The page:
views from the gods

saints and sinners of the stage and screen

Above the Arts
6th May 2015


Even on the day of the General Election itself, there were still agonising discussions going on up and down the country. "Should I vote for who I think would best represent my constituency?" "Should I vote for who I believe should be the leader of the UK?" "Maybe I shouldn't vote for who I really want to win, and instead vote for someone I don't particularly like to make sure someone I really hate doesn't get elected?" If ever there was a year in which it was made clear that politics is much more than simply putting a cross in a box, this was it. It's perhaps "the greatest game of all" and comes with a bafflingly complex set of rules.

Alan Cox as Max Newman

Enter Boris Johns... um... Max Newman MP (Alan Cox), "a teddy bear crossed with a serial killer". He's a clumsy buffoon who has inexplicably weathered scandal after scandal and somehow endeared himself to both his party and his public. Sound familiar? Running against him is young, enthusiastic but ultimately inexperienced Dan Regan MP (Laurence Dobiesz), who isn't even convinced himself that he's in with a shot of winning, but as whip Eleanor Hopkirk MP (Joanna Bending) points out, sometimes it's more about "positioning". There's more than one game in progress here and Dan may still take home a prize of sorts.

Above the Arts is an intimate studio with a good old-fashioned bar in the back corner, making this an ideal space to work with when trying to create a secret office somewhere in Westminster. Stick in a writing desk, a leather upholstered armchair, a richly patterned rug - yah, yah, yah, this certainly becomes a believable meeting spot for old boys. Director Hannah Eidinow makes good use of the thrust layout to move her pieces - sorry, actors - around the board - sorry, stage. She often deliberately has the actors stand slightly off-stage to make us feel slightly on it ourselves, putting the audience in the heart of the action. When you feel as if the plot is untangling all around you rather than merely passively happening in front, it's hard not to get drawn in.

Kingmaker pitches itself as a satirical play and although the comparisons to BoJo are rather inevitable and obvious, that doesn't mean it's not an intelligent piece too. Admittedly, you can't help but laugh at Cox's initial entrance and his strangely polished bumbling mannerisms, but once you get past the easy laughs of recognition from his performance, there's plenty to amuse in the dialogue itself. Co-writers Robert Khan and Tom Salinsky explain and dissect the game, breaking up the live action with soliloquies which contrast between the three politicians' poker faces and how they're actually feeling.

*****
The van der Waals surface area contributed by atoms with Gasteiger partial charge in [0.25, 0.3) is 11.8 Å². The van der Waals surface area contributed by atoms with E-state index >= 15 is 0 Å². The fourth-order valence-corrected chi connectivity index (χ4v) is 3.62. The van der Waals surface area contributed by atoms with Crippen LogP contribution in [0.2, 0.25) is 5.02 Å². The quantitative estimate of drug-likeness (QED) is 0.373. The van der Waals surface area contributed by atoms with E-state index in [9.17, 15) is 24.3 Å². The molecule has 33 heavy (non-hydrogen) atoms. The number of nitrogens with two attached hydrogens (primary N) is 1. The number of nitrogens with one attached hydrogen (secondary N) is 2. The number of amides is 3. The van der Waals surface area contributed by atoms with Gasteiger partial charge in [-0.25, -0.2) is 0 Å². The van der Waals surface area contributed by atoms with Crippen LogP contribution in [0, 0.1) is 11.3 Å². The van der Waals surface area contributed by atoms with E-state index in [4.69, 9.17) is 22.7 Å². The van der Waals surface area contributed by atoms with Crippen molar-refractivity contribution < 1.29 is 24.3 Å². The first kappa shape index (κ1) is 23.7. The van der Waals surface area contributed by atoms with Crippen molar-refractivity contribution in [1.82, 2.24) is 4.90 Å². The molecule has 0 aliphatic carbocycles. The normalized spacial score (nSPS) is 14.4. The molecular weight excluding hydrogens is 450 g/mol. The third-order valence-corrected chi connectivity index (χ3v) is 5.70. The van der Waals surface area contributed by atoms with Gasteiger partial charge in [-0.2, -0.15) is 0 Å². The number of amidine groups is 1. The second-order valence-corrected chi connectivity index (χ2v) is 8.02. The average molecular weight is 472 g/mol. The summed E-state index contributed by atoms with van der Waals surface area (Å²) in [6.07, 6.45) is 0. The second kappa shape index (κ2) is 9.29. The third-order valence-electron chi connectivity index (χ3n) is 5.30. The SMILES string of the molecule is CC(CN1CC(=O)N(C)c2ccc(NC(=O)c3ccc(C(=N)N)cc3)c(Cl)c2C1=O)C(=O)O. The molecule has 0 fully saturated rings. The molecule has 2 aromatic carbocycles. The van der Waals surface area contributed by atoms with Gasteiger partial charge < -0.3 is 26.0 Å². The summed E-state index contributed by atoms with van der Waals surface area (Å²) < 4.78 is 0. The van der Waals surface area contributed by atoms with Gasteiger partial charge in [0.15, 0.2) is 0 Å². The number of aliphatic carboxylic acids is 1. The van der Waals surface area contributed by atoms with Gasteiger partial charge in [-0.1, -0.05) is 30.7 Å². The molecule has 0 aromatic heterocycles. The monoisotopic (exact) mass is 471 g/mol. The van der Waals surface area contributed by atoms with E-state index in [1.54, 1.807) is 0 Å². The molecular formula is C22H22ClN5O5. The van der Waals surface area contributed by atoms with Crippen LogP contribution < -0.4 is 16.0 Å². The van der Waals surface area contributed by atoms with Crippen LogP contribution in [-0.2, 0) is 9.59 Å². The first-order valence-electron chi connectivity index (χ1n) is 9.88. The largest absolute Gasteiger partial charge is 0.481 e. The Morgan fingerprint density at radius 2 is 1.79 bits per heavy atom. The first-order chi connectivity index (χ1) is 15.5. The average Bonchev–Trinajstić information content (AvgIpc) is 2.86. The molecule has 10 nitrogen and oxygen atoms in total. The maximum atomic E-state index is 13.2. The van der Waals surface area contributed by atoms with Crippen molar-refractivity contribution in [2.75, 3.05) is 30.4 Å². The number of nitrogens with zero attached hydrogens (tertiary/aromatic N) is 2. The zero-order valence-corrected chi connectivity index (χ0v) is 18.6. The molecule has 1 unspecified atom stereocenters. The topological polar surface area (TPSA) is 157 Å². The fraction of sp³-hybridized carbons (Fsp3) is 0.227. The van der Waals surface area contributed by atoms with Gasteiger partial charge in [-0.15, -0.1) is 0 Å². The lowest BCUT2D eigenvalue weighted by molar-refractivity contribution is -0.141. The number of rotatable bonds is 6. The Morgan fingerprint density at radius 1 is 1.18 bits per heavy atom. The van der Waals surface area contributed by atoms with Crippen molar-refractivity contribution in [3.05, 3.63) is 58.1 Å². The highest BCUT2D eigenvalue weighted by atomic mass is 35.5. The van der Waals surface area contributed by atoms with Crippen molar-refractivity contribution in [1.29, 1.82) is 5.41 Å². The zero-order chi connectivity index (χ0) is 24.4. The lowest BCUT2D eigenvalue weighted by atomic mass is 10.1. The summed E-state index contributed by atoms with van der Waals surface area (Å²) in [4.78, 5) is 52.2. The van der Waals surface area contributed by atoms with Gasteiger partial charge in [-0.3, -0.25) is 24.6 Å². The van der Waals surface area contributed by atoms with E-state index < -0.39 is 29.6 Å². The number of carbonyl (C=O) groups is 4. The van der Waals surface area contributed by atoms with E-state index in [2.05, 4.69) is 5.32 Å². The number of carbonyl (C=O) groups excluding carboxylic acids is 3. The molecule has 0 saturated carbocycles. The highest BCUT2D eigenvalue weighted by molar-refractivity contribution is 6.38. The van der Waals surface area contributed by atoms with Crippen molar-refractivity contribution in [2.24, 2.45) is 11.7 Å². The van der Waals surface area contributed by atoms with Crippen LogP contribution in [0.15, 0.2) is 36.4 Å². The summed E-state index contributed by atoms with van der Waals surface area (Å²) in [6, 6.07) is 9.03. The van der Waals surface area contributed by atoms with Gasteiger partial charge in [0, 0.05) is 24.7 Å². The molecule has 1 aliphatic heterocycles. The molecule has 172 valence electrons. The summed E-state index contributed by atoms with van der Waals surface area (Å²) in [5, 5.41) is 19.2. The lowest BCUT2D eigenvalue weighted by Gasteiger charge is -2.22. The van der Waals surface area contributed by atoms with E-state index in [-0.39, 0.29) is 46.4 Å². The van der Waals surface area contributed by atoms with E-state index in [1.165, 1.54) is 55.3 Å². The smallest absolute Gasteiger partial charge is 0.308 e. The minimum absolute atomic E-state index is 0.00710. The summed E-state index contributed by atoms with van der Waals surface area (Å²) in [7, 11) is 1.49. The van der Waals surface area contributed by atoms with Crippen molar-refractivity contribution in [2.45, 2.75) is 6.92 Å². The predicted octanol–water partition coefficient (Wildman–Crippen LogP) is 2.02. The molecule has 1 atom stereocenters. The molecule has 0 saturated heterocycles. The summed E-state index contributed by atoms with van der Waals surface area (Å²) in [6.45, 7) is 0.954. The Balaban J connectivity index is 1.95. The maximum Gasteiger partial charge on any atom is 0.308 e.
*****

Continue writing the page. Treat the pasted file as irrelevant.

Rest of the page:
Eleanor is initially presented to us as cold and calculating - perhaps the price of being so intrinsically involved in what is depicted as a man's world - but we do see glimpses of the softer emotions driving her harsh behaviour. She may plot and scheme like the best of them, but she's by far the most fleshed out character with Bending putting in a very credible delivery. Cox is perfectly cast as Max, at times a funny simpleton and at others, deadly dangerous. You can appreciate why a certain recently elected MP and Mayor of London might not find this a flattering comparison, but amongst all the jokes, it's made clear that Max at least is an ordinary person and fallibility is a relatable trait. This isn't a straightforward character assassination, we do see some positive aspects as well. Two's company, three's a crowd and whilst there's nothing to fault about what Dobiesz brings to the production, the part of Dan is very much a supporting role.

With the Tories now back at Downing Street and stronger than ever, it's perhaps less likely that someone like Max would end up seizing the leadership and running the country. However, it's still an interesting alternate future and as the exit polls proved, sometimes the most seemingly rock solid predictions fail to materialise into fact. Kingmaker is most assuredly a thought-provoking and well-executed scenario, with depressingly plausible and unsettling detail.

Kingmaker ran from 4th to 23rd May 2015 at Above the Arts.

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